It is against the law for an employer to discriminate against an employee on the basis of certain protected characteristics, such as race, gender, age, and religion. However, some may argue that discrimination can occur for the employee’s own good. This raises the question: can an employer discriminate against an employee for their own good?
Understanding Constructive Dismissal
Before diving into the topic, it is important to understand the concept of constructive dismissal. Constructive dismissal occurs when an employer makes a significant change to an employee’s job, without their consent, which makes the employee’s job unbearable. This can include changes to an employee’s pay, job duties, or work location. In such cases, the employee may have the right to quit their job and still be considered “constructively dismissed.”
Can Discrimination be Justified for the Employee’s Own Good?
The short answer is no. Discrimination is never justified, even if the employer believes it to be for the employee’s own good. The law prohibits discrimination on the basis of protected characteristics, and this includes discrimination that is intended to be helpful or well-meaning.
For example, if an employer discriminates against an employee because they believe the employee’s religion is a hindrance to their job performance, this would still be considered discrimination. Similarly, if an employer discriminates against an employee because they believe the employee’s age would make them less capable of performing a certain job, this would also be considered discrimination.
What to do if you are a Victim of Discrimination
If you believe you have been the victim of discrimination in the workplace, it is important to take action. The first step is to document the incidents of discrimination, including the date, time, and details of the incident. This can include any statements made by the employer or any other witnesses.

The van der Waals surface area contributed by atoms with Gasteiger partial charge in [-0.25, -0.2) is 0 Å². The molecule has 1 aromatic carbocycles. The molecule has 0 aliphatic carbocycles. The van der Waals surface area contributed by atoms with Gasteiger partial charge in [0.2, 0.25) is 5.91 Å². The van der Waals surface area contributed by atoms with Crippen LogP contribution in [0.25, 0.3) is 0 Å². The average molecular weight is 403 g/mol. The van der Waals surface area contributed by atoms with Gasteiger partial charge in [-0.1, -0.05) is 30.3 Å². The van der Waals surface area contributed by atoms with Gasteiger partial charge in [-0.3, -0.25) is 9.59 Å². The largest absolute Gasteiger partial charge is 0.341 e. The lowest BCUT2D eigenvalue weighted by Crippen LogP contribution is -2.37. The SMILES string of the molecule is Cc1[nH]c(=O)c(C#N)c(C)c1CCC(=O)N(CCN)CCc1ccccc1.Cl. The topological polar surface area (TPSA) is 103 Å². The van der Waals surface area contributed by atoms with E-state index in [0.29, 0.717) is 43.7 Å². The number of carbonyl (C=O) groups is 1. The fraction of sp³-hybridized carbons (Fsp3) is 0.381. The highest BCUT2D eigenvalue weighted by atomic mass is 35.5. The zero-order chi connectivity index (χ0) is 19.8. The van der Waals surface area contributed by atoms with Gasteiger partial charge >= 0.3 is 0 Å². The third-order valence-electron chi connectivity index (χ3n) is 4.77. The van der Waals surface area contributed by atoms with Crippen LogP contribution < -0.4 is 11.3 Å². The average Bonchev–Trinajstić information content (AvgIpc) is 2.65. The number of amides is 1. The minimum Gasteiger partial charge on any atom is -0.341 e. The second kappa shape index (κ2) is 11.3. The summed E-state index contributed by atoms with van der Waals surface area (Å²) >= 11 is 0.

Next, you should raise the issue with your employer. This can be done through a formal complaint or through a conversation with your supervisor or human resources department. If your employer is unwilling to address the discrimination, you may have the right to file a complaint with the Equal Employment Opportunity Commission (EEOC) or a similar state agency.
It’s also important to consider seeking legal advice, especially if you are considering leaving your job because of discrimination, as this might be considered constructive dismissal.
Discrimination Based on Performance
It’s important to note that discrimination and discrimination based on performance are two different things. An employer has the right to hold their employees to certain standards of performance and may discipline or terminate employees who do not meet those standards. However, this must be done in a non-discriminatory manner and must be based on objective criteria.
Discrimination Based on Health or Safety Concerns
In some cases, an employer may discriminate against an employee based on health or safety concerns. For example, an employer may refuse to hire an employee who is blind if the job requires the employee to drive a forklift. However, this would still be considered discrimination and the employer would have to show that the employee’s blindness would prevent them from performing the job safely.
In conclusion, it is illegal for an employer to discriminate against an employee on the basis of certain protected characteristics. Discrimination, even if it is intended to be for the employee’s own good, is never justified. If you believe you have been the victim of discrimination, it is important to document the incidents, raise the issue with your employer, and consider seeking legal advice.